Ailsa Lorraine Smith

Taranaki, Ngāti Haupoto

1936 -

Ailsa Smith was born in Gisborne and was educated at primary schools in Puha, Te Karaka and Ormond, and at Makarika on the East Coast. She attended Gisborne High School and continued her studies at the University of Canterbury where she graduated with a B.A. in 1989 and an MA (Hons) in 1992. She is a senior lecturer at Lincoln University. She completed her PhD in 2001. She writes miscellaneous non-fiction papers and publications. Some annotations below have been provided by Dr Ailsa Smith and are in quotations marks.

Biographical sources

  • Correspondence from Dr Ailsa Smith, 13 Feb. and 28 Aug. 1998, 21 Sept. 2004 and 30 Mar. 2005.


  • "Notes from Michael King’s Talk to CMSA Members." Te Karanga: Canterbury Māori Studies Association 3.1 (May 1987): 30-32.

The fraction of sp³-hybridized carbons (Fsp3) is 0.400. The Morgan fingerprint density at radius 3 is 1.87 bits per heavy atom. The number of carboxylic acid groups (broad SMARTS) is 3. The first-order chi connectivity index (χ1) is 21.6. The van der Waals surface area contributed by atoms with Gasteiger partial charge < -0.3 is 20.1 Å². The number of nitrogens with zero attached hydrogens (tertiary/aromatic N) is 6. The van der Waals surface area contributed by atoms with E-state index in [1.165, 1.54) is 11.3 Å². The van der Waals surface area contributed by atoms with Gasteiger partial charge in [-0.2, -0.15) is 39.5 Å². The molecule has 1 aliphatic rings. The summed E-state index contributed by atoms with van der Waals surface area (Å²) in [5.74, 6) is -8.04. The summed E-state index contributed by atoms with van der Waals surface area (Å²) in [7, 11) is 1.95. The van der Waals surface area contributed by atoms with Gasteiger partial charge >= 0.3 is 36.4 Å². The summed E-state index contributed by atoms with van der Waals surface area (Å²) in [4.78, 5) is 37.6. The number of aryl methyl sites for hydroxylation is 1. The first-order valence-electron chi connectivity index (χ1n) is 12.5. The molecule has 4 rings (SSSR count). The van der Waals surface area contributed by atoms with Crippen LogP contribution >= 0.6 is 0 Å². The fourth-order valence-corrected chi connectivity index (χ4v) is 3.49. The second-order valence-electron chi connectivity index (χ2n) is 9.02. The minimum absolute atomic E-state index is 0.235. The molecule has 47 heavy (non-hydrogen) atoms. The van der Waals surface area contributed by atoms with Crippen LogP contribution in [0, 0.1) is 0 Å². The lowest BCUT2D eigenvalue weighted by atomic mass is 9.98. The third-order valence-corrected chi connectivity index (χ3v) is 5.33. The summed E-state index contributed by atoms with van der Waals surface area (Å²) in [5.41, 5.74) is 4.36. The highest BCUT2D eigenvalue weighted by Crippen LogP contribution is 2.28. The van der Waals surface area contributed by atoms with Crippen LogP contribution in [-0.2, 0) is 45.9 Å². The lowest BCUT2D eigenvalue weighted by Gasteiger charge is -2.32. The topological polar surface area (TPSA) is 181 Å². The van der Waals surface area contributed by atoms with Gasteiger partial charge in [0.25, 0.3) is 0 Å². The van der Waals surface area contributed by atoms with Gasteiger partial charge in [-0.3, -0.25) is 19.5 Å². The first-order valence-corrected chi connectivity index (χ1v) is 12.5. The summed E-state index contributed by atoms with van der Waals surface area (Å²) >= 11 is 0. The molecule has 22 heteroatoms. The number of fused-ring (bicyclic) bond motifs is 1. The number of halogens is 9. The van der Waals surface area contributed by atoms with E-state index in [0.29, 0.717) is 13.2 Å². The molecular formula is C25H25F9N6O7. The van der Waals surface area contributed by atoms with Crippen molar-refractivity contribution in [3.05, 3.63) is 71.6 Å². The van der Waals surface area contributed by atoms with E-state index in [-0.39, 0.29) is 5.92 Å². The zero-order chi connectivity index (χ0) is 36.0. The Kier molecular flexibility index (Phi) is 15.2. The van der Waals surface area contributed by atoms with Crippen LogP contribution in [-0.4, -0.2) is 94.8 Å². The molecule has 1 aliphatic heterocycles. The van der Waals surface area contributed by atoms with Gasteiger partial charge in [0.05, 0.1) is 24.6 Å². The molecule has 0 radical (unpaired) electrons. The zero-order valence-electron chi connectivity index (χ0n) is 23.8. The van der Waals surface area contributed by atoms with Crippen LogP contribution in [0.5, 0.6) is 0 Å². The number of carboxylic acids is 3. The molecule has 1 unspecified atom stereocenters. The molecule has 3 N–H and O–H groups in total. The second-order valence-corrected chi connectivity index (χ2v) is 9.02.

• Smith provides a summary of Michael King’s talk to the Canterbury Māori Studies Association on March 26, 1987, in which King discusses his introduction into taha Māori and the respective merits and pitfalls of Pakeha researching Māori subjects.
  • "Kei A Wai Te Moana? - The Human Face Of Resource Management." Aotearoa/New Zealand Women and Politics Network Newsletter Ed. B. Hayward. (July/Aug. 1993): 3-5.
  • Drawing from a draft letter written by her great-grandfather Te Kahui Kararehe of Rahotu to the Government in the late 19th century concerning the enforcement of a rahui to protect mussels at Papanui, Smith discusses the events in Taranaki since the 1860s which led to Taranaki tribes being labelled ‘rebels’, land being confiscated, and intertribal tensions that erupted into disregard for the rahui placed by Te Kahui on immature mussels at Papanui.
  • "Tohu Kakahi 1828-1907." Dictionary of New Zealand Biography. Vol. 2: 1870-1900. Wellington, N.Z.: Bridget Williams Books; Dept. of Internal Affairs, 1993. 541-542.
  • A biography of Taranaki prophet Tohu Kakahi who with Te Whiti provided leadership in the pacifist protest at Parihaka against crown land abuses in Taranaki.